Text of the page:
The man and woman are unaware of the soldiers as they sit on the banks of a favorite stream, dangling fingers in the water. Goggle eyes paint them green. Hidden by trees, yet only feet away, the intruders can see everything: the woman’s hair, the man’s beard, her lips, his eyes—and yet see nothing—miss the lives touching, each watching out for the other. The soldiers slip away, their presence undetected, leaving nothing but a spectral and fluorescent stain.
The television draws an invisible veil across the scenes of carnage. The television can’t smell the smoke or the scorched flesh. Thousands of miles away, spectators in their homes know that the worst that can happen is a temporary loss of appetite. There’s no busted walls, no babies melting in their beds; the bomb drops are embroidered instead with something called “enemy combatants.” Our man on the spot brags into his microphone. The background is blurred, with silent mouths and eyes just out of sight.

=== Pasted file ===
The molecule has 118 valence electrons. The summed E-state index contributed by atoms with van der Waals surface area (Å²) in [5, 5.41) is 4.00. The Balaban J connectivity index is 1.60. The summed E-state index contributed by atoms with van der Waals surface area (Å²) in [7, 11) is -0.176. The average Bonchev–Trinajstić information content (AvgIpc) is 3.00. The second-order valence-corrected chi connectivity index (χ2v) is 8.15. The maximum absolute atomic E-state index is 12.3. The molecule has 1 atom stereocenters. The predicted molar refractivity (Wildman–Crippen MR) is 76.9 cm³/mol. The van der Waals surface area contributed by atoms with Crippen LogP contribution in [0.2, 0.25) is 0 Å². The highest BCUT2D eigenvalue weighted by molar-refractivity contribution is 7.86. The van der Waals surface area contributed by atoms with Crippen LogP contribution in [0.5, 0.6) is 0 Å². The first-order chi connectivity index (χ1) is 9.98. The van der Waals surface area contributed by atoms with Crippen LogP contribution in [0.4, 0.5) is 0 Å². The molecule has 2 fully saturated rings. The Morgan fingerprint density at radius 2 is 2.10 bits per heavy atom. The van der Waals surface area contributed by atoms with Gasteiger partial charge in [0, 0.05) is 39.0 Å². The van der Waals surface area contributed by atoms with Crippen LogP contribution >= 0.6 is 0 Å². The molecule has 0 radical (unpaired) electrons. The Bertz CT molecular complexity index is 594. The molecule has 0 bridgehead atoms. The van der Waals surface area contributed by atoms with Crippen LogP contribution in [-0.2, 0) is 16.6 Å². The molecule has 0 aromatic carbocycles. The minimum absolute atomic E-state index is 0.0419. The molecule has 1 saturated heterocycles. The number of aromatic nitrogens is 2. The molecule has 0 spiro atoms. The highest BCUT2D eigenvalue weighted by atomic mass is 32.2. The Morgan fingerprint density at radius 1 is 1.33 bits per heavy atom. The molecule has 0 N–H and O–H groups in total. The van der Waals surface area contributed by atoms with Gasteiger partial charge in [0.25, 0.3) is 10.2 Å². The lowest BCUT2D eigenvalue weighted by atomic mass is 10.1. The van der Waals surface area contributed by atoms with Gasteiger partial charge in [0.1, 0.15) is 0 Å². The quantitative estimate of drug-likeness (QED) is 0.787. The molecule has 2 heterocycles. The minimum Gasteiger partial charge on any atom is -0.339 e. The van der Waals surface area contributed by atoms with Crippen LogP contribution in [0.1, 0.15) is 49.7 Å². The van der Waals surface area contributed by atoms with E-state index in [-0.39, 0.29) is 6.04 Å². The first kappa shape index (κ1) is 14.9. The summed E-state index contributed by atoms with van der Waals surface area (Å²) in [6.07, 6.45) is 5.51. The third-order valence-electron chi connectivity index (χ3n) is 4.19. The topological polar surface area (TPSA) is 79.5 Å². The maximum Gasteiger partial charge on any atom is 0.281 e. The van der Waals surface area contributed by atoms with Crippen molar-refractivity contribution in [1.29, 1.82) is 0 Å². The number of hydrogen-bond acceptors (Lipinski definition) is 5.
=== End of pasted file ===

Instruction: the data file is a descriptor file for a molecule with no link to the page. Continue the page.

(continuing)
A body cannot go back, because what’s done is done. Go hobble on one leg, because the memory of two won’t support you. It’s was a barbarous amputation, agreed. Femoral blood sprayed all over your uniform and my tense hands. You still can’t forgive the stench. Some situations just don’t make for cozy hospital beds, and a blade white hot in flame can be all the doctors on the planet.
I had to sever a part to save the whole. No lulling the severity, the risk, of the operation. Your teeth ground with the terror of truth. A mind may wander, but a body is only ever in the moment. You’re being fitted with a prosthetic; go and see how the future likes it.
John Grey is an Australian poet and US resident. He has recently published in New Plains Review, Stillwater Review, and Big Muddy Review, with work upcoming in Louisiana Review, Cape Rock and Spoon River Poetry Review.